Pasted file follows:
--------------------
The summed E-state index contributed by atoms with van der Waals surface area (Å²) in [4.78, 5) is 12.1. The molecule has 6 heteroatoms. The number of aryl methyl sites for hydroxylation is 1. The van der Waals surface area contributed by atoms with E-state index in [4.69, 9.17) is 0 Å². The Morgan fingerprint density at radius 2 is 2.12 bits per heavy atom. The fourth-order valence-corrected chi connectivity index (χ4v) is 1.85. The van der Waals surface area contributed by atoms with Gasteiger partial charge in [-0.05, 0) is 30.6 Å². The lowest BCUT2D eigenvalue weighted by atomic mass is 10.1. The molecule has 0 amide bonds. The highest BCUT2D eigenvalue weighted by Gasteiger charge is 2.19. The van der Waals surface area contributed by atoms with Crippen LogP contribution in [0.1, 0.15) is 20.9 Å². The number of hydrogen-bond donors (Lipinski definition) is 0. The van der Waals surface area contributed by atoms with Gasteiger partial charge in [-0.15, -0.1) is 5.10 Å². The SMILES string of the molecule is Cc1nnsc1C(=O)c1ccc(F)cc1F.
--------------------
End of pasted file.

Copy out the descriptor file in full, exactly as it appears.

The summed E-state index contributed by atoms with van der Waals surface area (Å²) in [4.78, 5) is 12.1. The molecule has 6 heteroatoms. The number of aryl methyl sites for hydroxylation is 1. The van der Waals surface area contributed by atoms with E-state index in [4.69, 9.17) is 0 Å². The Morgan fingerprint density at radius 2 is 2.12 bits per heavy atom. The fourth-order valence-corrected chi connectivity index (χ4v) is 1.85. The van der Waals surface area contributed by atoms with Gasteiger partial charge in [-0.05, 0) is 30.6 Å². The lowest BCUT2D eigenvalue weighted by atomic mass is 10.1. The molecule has 0 amide bonds. The highest BCUT2D eigenvalue weighted by Gasteiger charge is 2.19. The van der Waals surface area contributed by atoms with Crippen LogP contribution in [0.1, 0.15) is 20.9 Å². The number of hydrogen-bond donors (Lipinski definition) is 0. The van der Waals surface area contributed by atoms with Gasteiger partial charge in [-0.15, -0.1) is 5.10 Å². The SMILES string of the molecule is Cc1nnsc1C(=O)c1ccc(F)cc1F.